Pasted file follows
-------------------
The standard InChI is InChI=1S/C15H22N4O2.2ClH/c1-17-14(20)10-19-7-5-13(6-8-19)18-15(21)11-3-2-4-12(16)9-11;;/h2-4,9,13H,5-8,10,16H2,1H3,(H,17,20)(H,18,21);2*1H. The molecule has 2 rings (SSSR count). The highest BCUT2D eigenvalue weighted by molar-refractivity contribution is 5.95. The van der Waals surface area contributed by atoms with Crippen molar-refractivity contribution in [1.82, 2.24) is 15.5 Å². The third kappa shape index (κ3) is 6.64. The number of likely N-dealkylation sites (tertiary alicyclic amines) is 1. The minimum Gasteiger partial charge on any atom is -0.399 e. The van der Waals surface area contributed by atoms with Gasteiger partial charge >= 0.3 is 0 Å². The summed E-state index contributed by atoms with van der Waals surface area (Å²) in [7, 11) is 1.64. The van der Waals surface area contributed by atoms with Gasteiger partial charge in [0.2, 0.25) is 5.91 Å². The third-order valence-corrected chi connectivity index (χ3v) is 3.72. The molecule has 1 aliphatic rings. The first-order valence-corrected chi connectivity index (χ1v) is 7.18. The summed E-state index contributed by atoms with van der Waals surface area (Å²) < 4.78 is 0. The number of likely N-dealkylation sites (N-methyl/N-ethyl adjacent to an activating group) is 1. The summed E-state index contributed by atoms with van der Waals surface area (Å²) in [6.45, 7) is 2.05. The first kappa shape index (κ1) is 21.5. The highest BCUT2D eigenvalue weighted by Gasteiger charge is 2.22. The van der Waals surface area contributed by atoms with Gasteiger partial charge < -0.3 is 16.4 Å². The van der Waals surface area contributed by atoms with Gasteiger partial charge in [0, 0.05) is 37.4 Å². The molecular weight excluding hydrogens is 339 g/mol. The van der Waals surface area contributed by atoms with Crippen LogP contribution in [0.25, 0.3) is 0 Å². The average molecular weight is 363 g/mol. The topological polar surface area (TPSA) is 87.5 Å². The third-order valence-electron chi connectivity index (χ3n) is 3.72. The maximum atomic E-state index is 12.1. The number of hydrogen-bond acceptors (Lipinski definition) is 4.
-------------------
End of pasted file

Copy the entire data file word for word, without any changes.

The standard InChI is InChI=1S/C15H22N4O2.2ClH/c1-17-14(20)10-19-7-5-13(6-8-19)18-15(21)11-3-2-4-12(16)9-11;;/h2-4,9,13H,5-8,10,16H2,1H3,(H,17,20)(H,18,21);2*1H. The molecule has 2 rings (SSSR count). The highest BCUT2D eigenvalue weighted by molar-refractivity contribution is 5.95. The van der Waals surface area contributed by atoms with Crippen molar-refractivity contribution in [1.82, 2.24) is 15.5 Å². The third kappa shape index (κ3) is 6.64. The number of likely N-dealkylation sites (tertiary alicyclic amines) is 1. The minimum Gasteiger partial charge on any atom is -0.399 e. The van der Waals surface area contributed by atoms with Gasteiger partial charge >= 0.3 is 0 Å². The summed E-state index contributed by atoms with van der Waals surface area (Å²) in [7, 11) is 1.64. The van der Waals surface area contributed by atoms with Gasteiger partial charge in [0.2, 0.25) is 5.91 Å². The third-order valence-corrected chi connectivity index (χ3v) is 3.72. The molecule has 1 aliphatic rings. The first-order valence-corrected chi connectivity index (χ1v) is 7.18. The summed E-state index contributed by atoms with van der Waals surface area (Å²) < 4.78 is 0. The number of likely N-dealkylation sites (N-methyl/N-ethyl adjacent to an activating group) is 1. The summed E-state index contributed by atoms with van der Waals surface area (Å²) in [6.45, 7) is 2.05. The first kappa shape index (κ1) is 21.5. The highest BCUT2D eigenvalue weighted by Gasteiger charge is 2.22. The van der Waals surface area contributed by atoms with Gasteiger partial charge < -0.3 is 16.4 Å². The van der Waals surface area contributed by atoms with Gasteiger partial charge in [0, 0.05) is 37.4 Å². The molecular weight excluding hydrogens is 339 g/mol. The van der Waals surface area contributed by atoms with Crippen LogP contribution in [0.25, 0.3) is 0 Å². The average molecular weight is 363 g/mol. The topological polar surface area (TPSA) is 87.5 Å². The third-order valence-electron chi connectivity index (χ3n) is 3.72. The maximum atomic E-state index is 12.1. The number of hydrogen-bond acceptors (Lipinski definition) is 4.